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Where the Jays Stand – Left Field

Posted By Ben Fisher On Nov 21 2011 @ 2:07 pm In Toronto Blue Jays | 3 Comments

This week, we examine what is expected to be a two-horse battle for the LF job between Travis Snider and Eric Thames. First, however, a few scattered thoughts on the week that was for the once again “Blue” Jays:

1 – Jays Go Retro with Uni’s

There are plenty of blogs that will offer detailed thoughts on how they feel about the team’s “new” look. Here? Don’t really care. If that’s the most exciting news the club produces this off-season, then they may well be the best-looking mediocre team in the majors. If, however, the team continues to grow, add new parts and improve, I won’t care what the hell they’re wearing if they’re developing into contenders and playing meaningful games late in the summer.

2 – 40-Man Roster Additions Highlight Next Wave of Prospects

Now that J.P. Arencibia, Brett Lawrie and Henderson Alvarez (and, to a lesser extent, Kyle Drabek) have all moved on to the majors, there is some question as to how the club perceives its next wave of top prospects. Toronto’s recent 40-man roster additions, meant as a protection against players being left open to the Rule 5 Draft, shed some light on those who the Jays have high hopes for. RH Nestor Molina, 1B Mike McDade, C Travis d’Arnaud and LF Evan Crawford were added to the 40-man on Friday, with Crawford being the only even slight surprise. However, the 25-year old holds plenty of value as a lefty reliever who boasted a high K-rate (62 strikeouts in 51 innings) for the Eastern League champion New Hampshire Fisher Cats last season. Other prospects who had already been added to the 40-man include Danny Farquhar, Trystan Magnuson, Alan Farina, Adeiny Hechavarria, Darrin Mastroianni and Moises Sierra. *Note: players like Jake Marisnick, Anthony Gose, Aaron Sanchez, Deck McGuire and other recent draftees are exempt due to Rule 5 rules regarding prior service time in pro ball.

3 – FA Compensation Overhaul Favours Johnson

Labor negotiations went fairly smoothly for Major League Baseball, as players and owners recently signed off on a new CBA (take that, NBA). Among the notable changes are a new HGH-testing agreement and a complete overhaul to the previous free agent compensation model. Type-B status, which compensated teams for the loss of a middle-tier player with a lesser draft pick, is out the window, leaving only teams losing out on a star eligible for compensation (the player must have declined an offer of at least $12.4 million in order for their old team to receive anything back). While not great news for Toronto, this does represent a positive development for Kelly Johnson, whose market would have potentially narrowed slightly over the reluctance of teams to part with a draft pick if they were to sign him. Johnson had already been enjoying fruitful beginnings to free agency thanks to the big contracts handed out to lesser free agent second basemen like Jamey Carroll and Clint Barmes. Also potentially benefitting from the new system are a big crop of middle relievers, including former Jays Jon Rauch and Octavio Dotel.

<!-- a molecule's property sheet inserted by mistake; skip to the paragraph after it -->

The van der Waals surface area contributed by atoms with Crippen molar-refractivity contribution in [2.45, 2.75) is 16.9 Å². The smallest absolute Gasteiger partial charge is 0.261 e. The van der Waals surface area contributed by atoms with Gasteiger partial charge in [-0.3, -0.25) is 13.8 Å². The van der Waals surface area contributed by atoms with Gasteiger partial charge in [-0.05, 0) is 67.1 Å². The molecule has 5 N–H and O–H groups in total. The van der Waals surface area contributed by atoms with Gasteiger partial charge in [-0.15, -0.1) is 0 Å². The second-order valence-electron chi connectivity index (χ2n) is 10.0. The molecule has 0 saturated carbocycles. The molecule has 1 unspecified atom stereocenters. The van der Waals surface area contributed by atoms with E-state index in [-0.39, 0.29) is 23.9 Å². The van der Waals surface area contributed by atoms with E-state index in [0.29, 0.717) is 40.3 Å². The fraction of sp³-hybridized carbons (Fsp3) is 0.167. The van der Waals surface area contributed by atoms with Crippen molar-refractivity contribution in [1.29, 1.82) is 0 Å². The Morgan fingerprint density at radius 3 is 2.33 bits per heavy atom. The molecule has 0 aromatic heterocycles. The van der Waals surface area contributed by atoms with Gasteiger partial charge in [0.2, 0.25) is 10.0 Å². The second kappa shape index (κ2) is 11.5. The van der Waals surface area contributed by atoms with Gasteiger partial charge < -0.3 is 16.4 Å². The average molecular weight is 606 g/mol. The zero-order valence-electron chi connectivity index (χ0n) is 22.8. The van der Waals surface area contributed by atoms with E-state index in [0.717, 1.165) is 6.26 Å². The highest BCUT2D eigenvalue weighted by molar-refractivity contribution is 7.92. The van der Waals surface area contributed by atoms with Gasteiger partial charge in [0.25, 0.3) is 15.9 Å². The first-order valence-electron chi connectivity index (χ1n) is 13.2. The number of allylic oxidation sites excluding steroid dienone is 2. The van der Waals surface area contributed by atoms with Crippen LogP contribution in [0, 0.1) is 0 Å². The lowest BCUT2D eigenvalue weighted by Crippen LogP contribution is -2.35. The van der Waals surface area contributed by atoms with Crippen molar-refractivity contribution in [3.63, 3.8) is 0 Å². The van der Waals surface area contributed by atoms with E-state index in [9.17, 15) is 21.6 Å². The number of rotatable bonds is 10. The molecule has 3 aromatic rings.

The 2011 Guy(s)

Starter: Eric Thames / Travis Snider

Back-Up: Corey Patterson, Mike McCoy, Rajai Davis

Waiting in the Wings: Jacob Marisnick, Anthony Gose

How Did The Jays Fare?

The age-old debate of potential vs. performance was firmly established in 2011 within the left field battle between the 25-year old Thames and the still-just-23 Snider. While Thames had enjoyed some offensive success at AA New Hampshire, it was Snider who was the former first rounder who had shown flashes of his potential to crush major league pitching and transform into an all-field, heart-of-the-order offensive threat.

Snider was the unquestioned guy coming into the season, but just didn’t produce. Over 187 at-bats prior to his demotion, Snider hit just .225 with a .269 OBP and only three long balls. In fact, you could – quite reasonably – argue that the lefty has regressed during each of his first four seasons playing at the major league level. To suggest that his numbers don’t look all that different from Adam Lind’s (.251 / .295) would be both snarky and on-point, but a) Lind had the 26 homers, b) Lind is long since out of options and c) Lind doesn’t have any real threat to his 1B job (David Cooper doesn’t count).

That threat wasn’t seen as such at the beginning of the season, but then Thames showed the bat speed and power needed to at least appear suited for major league duty. His .262/.313 batting line wasn’t sensational, but his was certainly better than anything Snider was producing. Plus, his 12 home runs (some of which were the tape measure variety) added a solid power threat outside the middle of the order and offered added protection for Jose Bautista when Thames was moved into the No. 2 slot.

Where Are They Headed?

For the 2012 starter’s job, the Snider-Thames battle will be waged during Spring Training (provided there’s no trade earlier). Like the soon-to-be-forged Arencibia/d’Arnaud clash behind the plate, it’s difficult to conceive of both men sticking with the organization over the long term, particularly with a new crop of outfield prospects (Marisnick, Gose) on their way up.

Now, that’s not to say that the Dunedin showdown will be do-or-die. Both men will likely see some time in Toronto during the upcoming season, with injuries, under-performance and a lack of a 600-at-bat DH all likely to play a role. Still, being an every-day player heading into the season will be an awfully big feather in the cap of whoever takes the job. If anything, this positional battle could be a means by which Snider will be pushed to realize his potential.

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